The Relationship Between Cannabis And Mental Health - HØJ
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The Relationship Between Cannabis And Mental Health

Estimated 5-minute read

As cannabis becomes more and more socially accepted everywhere, with old ideas and assumptions slowly fades to the background in favor of more rational and objective facts, our understanding of this plant also has started to change, with more freedom than ever to experiment and understand the unique characteristics hiding behind the humble cannabis plant.

And one of the most persistent myths about weed is that, thanks to dumping it along with harder, actually dangerous drugs like meth, cocaine or heroin, the consumption of THC can actually be addictive and dangerous to mental health, without much in the way of evidence in that regard. However, things might start to change soon, and from the best perspective possible.

In fact, this mainstream acceptance of cannabis has become serious enough that even institutions like the Medical Research Council of the King’s College London have decided to finally look into it, and has allocated £2.5 million to a special study of the effects of weed in the human brain, trying to find out what kind of relationship exists between cannabis and mental health. Weed has been surrounded by misconceptions, rumors and hearsay for so long that getting a definite answer, now that cannabis is becoming a fact of life, is important for many people.

This study, called Cannabis & Me, which includes a survey that you can take in that link if you live in the UK, will use “a combination of DNA genetic and epigenetics testing, psychological and cognitive analysis, and virtual reality to understand the link between a user’s biological makeup and the effect cannabis has on them”, with the ultimate goal of establishing how trauma develops, and how weed can have an influence on it, a bit of knowledge that might be important for the almost 200 million users of cannabis that exist worldwide.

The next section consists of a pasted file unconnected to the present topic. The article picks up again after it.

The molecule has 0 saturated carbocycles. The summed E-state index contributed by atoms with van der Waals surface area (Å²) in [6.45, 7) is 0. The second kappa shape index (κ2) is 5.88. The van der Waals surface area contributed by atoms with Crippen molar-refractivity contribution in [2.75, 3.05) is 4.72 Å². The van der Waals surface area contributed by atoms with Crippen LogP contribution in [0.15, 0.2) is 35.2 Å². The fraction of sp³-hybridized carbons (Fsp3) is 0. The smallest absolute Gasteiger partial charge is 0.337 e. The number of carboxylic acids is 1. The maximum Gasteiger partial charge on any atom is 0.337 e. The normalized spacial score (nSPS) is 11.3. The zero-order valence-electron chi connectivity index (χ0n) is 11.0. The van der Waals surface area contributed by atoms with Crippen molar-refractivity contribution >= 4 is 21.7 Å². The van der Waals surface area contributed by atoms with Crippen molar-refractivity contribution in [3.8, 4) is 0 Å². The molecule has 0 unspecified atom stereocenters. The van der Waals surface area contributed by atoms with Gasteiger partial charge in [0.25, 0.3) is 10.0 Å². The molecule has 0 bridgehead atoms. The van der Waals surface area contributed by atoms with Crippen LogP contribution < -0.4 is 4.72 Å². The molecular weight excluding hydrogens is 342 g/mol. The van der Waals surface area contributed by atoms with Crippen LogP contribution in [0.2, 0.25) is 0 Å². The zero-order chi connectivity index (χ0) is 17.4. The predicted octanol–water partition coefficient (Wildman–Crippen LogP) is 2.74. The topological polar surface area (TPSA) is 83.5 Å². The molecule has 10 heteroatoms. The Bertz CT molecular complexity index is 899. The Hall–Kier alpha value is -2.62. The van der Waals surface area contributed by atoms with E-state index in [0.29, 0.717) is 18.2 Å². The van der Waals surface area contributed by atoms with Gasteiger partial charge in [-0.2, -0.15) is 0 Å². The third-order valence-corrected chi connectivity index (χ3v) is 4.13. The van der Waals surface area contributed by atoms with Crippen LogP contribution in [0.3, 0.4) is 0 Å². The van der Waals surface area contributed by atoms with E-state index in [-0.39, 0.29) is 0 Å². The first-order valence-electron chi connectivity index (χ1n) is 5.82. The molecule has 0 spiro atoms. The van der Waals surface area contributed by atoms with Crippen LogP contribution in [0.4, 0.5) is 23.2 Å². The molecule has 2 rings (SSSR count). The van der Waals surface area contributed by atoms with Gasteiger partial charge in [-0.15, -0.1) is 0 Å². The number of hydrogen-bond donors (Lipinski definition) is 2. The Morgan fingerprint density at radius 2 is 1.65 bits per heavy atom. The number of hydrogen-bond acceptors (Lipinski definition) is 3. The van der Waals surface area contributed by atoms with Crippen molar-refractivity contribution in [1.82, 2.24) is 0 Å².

The questionnaire aims to explore firstly, the different effects that people experience when they use cannabis and how these might relate to other recreational drug use, live events, including trauma or illnesses, but also positive situations and social context. Secondly, we are interested in understanding how mood, anxiety and changes in the way we feel or think in general and in particular in social situations might influence the use of cannabis and vice-versa. To better understand the latter we need a comparison group” is the description you will find in the study itself. However, what is the aim here? What can we begin to learn from these studies, and what is the benefit for pot enjoyers everywhere?


A more medical perspective

The medical applications of cannabis are vast. It’s pretty well known how CBD is good for pain management, with ailments such as arthritis, fibromyalgia, endometriosis, and migraine, and even the side-effects of cancer treatment  finding relief with the application of cannabis-based remedies, even if the studies and advancements in the matter have been marred by the legal and social issues that surround this plant.

However, in the more medical and psychological sides, our understanding is far behind; while we know that cannabis is good for conditions such as anxiety, epilepsy, multiple sclerosis, Parkinson’s disease, post-traumatic stress disorder (PTSD), or Tourette syndrome, the stigma of producing mental issues still persists.